Rotary-Engined Cars That Are Not Mazdas

If you’re a car enthusiast, you’ve likely heard of the unique and distinctive rotary engine. While Mazda is renowned for its rotary-powered vehicles, there are other automakers who have explored this unconventional technology.

In this article, we’ll delve into the world of rotary-engined cars that aren’t Mazdas, showcasing the diversity and innovation within the automotive industry.

The Rotary Engine

Before we dive into the specific models, let’s first understand what makes the rotary engine so special. Unlike traditional piston engines, rotary engines operate on a completely different principle.

Instead of pistons moving up and down in cylinders, rotary engines use a spinning rotor to create power. This design offers several advantages, including a high power-to-weight ratio and smooth, vibration-free operation.

NSU Ro 80

One of the earliest adopters of the rotary engine was the German automaker NSU. Their Ro 80 sedan, introduced in the late 1960s, featured a twin-rotor Wankel engine.

The Ro 80 garnered attention for its futuristic design and excellent performance. It was ahead of its time in terms of engineering, but unfortunately, rotary engine reliability issues hindered its success.

Citroën GS Birotor

In the 1970s, French automaker Citroën ventured into the rotary realm with the GS Birotor. This unique compact car featured a single-rotor engine and aimed to combine Citroën’s renowned comfort with the rotary engine’s smoothness.

However, the oil crisis and high production costs led to its discontinuation, making it a rare and intriguing collector’s item today.

Chevrolet Monza

Chevrolet, a division of General Motors, also dipped its toes into rotary technology with the Chevrolet Monza. The Monza, produced in the mid-1970s, offered a rotary engine option alongside traditional powertrains.

While the rotary engine didn’t dominate the market, it showcased Chevrolet’s willingness to innovate during an era of changing automotive landscape.

Suzuki RE5

Moving to Japan, Suzuki introduced the RE5 motorcycle in the early 1970s. Powered by a single-rotor engine, the RE5 aimed to combine the smoothness of a rotary engine with the thrill of motorcycling. Despite its unique design and engineering, the RE5 faced challenges in the market and was eventually discontinued.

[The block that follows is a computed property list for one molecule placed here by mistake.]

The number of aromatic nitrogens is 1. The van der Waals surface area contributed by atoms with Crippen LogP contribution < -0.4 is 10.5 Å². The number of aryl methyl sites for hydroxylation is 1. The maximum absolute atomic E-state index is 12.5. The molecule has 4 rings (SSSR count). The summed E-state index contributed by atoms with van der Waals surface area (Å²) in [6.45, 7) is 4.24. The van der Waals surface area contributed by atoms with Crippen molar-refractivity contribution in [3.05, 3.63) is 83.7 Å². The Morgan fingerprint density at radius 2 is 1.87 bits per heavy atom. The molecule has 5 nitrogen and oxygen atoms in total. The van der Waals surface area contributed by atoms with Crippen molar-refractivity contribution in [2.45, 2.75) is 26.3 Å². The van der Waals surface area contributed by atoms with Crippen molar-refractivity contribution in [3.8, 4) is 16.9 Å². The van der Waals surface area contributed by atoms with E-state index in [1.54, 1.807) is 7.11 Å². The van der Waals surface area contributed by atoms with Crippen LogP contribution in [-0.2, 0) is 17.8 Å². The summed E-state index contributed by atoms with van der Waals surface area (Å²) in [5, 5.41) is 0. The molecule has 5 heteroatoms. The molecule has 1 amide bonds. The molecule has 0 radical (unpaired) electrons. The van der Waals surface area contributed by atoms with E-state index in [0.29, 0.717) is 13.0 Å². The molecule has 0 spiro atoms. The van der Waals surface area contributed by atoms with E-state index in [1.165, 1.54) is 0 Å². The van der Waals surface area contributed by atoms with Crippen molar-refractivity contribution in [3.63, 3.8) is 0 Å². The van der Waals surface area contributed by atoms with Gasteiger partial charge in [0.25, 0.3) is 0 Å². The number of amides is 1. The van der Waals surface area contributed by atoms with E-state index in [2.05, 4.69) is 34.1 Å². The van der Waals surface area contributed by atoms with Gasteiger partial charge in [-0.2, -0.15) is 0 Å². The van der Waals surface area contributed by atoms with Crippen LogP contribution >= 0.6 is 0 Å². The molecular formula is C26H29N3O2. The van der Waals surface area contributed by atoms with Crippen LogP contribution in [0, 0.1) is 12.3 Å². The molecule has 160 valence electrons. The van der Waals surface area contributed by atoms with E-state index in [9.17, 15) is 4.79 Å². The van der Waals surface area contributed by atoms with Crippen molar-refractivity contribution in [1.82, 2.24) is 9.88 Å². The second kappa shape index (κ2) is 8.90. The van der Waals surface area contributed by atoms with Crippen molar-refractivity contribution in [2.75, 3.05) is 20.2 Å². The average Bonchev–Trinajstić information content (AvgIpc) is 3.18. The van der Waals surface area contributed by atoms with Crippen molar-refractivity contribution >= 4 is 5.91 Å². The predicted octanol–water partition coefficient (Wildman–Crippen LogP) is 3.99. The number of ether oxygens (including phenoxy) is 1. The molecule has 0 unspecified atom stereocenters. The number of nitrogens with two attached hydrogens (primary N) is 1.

While Mazda remains the most prominent name associated with rotary engines, other automakers have ventured into this unique technology. NSU, Citroën, Chevrolet, and Suzuki all left their mark in the history of rotary-engined vehicles, showcasing the diversity of ideas and innovations within the automotive world.


Are rotary engines still used in modern cars?

Rotary engines are no longer used in mainstream production cars. Mazda was the last automaker to use them, but they have since shifted their focus to more conventional engine technologies.

What were the main challenges faced by rotary engines?

Rotary engines struggled with issues like high fuel consumption, emissions, and apex seal wear, which affected their long-term reliability.

Are there any plans to revive rotary engines in the future?

While there have been occasional rumors, no major automaker has announced plans to reintroduce rotary engines in the near future.

Are rotary engines more powerful than traditional engines?

Rotary engines have a high power-to-weight ratio, which can make them powerful for their size. However, their efficiency and emissions performance have been challenges.

What’s the future of alternative engine technologies in the automotive industry?

The automotive industry is exploring various alternative technologies, including electric and hydrogen fuel cell propulsion, as they strive for greater efficiency and reduced environmental impact.